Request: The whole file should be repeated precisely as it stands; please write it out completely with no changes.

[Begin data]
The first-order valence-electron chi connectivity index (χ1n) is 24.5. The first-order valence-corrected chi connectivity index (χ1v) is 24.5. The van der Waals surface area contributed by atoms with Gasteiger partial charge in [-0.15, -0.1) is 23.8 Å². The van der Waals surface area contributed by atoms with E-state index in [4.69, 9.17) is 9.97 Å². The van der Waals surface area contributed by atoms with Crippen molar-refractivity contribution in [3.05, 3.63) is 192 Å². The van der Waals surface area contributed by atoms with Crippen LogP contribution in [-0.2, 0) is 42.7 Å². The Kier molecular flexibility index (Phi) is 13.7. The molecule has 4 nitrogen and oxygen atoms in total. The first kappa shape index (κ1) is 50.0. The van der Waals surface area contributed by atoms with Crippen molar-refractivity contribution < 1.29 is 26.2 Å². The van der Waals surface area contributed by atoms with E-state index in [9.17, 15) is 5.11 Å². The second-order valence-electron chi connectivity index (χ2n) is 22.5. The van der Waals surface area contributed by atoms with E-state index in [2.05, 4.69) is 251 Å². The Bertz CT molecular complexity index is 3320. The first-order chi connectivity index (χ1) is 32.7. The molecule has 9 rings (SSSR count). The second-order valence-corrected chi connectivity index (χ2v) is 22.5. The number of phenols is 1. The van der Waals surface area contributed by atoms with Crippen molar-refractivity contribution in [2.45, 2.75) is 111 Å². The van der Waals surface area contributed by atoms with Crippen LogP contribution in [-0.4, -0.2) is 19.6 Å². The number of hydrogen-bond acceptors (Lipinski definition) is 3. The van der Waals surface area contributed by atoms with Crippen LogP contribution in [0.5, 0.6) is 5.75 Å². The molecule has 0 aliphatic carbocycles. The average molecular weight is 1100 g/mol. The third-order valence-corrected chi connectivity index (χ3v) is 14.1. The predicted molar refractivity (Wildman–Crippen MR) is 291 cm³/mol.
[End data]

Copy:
The first-order valence-electron chi connectivity index (χ1n) is 24.5. The first-order valence-corrected chi connectivity index (χ1v) is 24.5. The van der Waals surface area contributed by atoms with Gasteiger partial charge in [-0.15, -0.1) is 23.8 Å². The van der Waals surface area contributed by atoms with E-state index in [4.69, 9.17) is 9.97 Å². The van der Waals surface area contributed by atoms with Crippen molar-refractivity contribution in [3.05, 3.63) is 192 Å². The van der Waals surface area contributed by atoms with Crippen LogP contribution in [-0.2, 0) is 42.7 Å². The Kier molecular flexibility index (Phi) is 13.7. The molecule has 4 nitrogen and oxygen atoms in total. The first kappa shape index (κ1) is 50.0. The van der Waals surface area contributed by atoms with Crippen molar-refractivity contribution < 1.29 is 26.2 Å². The van der Waals surface area contributed by atoms with E-state index in [9.17, 15) is 5.11 Å². The second-order valence-electron chi connectivity index (χ2n) is 22.5. The van der Waals surface area contributed by atoms with E-state index in [2.05, 4.69) is 251 Å². The Bertz CT molecular complexity index is 3320. The first-order chi connectivity index (χ1) is 32.7. The molecule has 9 rings (SSSR count). The second-order valence-corrected chi connectivity index (χ2v) is 22.5. The number of phenols is 1. The van der Waals surface area contributed by atoms with Crippen molar-refractivity contribution in [2.45, 2.75) is 111 Å². The van der Waals surface area contributed by atoms with Crippen LogP contribution in [-0.4, -0.2) is 19.6 Å². The number of hydrogen-bond acceptors (Lipinski definition) is 3. The van der Waals surface area contributed by atoms with Crippen LogP contribution in [0.5, 0.6) is 5.75 Å². The molecule has 0 aliphatic carbocycles. The average molecular weight is 1100 g/mol. The third-order valence-corrected chi connectivity index (χ3v) is 14.1. The predicted molar refractivity (Wildman–Crippen MR) is 291 cm³/mol.